Older adults are at greatest risk of severe disease and death due to coronavirus disease 2019 (COVID-19). Globally, persons older than 65 years comprise 9% of the population,1 yet account for 30% to 40% of cases and more than 80% of deaths.2
Unfortunately, there is a long history of exclusion of older adults from clinical trials. In response, the National Institutes of Health instituted the Inclusion Across the Lifespan policy, requiring the inclusion of older adults in clinical trials.3 Thus, we reviewed all COVID-19 treatment and vaccine trials on http://www.clinicaltrials.gov to evaluate their risk for exclusion of older adults (≥65 years).
Table 1 identifies clinical trials by treatment with an exclusion by age. We found large variability in the age exclusions. Among the 847 trials, 195 (23%) included an age cut-off.
Table 2 displays indirect age-related exclusions preferentially affecting older adults; each trial could have multiple exclusions. The most common age-related exclusion was compliance concerns (213 trials), and 129 of these were related to consent. Next, were broad nonspecified exclusions, specific comorbidities, requirement of technology, and other reasons. A total of 366 (43%) trials had any exclusions, of which 252 (30%) did not have an age-based exclusion. Combining the results of age-based exclusions (Table 1) and exclusions preferentially affecting older adults (Table 2), 447 (53%) trials were considered high risk for excluding older adults.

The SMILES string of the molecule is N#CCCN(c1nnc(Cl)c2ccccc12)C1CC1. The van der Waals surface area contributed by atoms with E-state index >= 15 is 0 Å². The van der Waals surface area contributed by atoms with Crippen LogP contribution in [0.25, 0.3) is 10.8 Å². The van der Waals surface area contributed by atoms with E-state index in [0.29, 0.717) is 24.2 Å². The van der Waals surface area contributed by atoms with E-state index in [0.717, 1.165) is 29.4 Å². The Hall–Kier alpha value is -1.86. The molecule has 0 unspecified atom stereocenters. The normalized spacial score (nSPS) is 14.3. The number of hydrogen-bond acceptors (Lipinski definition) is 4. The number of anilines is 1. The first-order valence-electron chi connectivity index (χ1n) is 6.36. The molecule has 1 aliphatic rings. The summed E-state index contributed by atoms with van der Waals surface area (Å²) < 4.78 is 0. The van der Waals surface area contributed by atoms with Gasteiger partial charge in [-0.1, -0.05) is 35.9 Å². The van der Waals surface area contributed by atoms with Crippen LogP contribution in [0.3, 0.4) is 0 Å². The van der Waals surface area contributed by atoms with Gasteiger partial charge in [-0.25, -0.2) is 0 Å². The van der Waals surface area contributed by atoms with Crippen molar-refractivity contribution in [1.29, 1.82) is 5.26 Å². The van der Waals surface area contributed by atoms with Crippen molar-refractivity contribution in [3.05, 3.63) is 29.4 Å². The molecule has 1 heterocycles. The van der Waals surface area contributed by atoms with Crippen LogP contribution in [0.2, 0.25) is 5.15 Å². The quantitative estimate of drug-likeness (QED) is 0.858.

In 232 phase 3 clinical trials, 38 (16%) included age cut-offs and 77 (33%) had exclusions preferentially affecting older adults; thus, 115 (50%) were considered high risk for excluding older adults. Of 18 vaccine trials, 11 (61%) included age cut-offs, and the remaining 7 had broad nonspecified exclusions; thus, 100% were considered high risk for excluding older adults.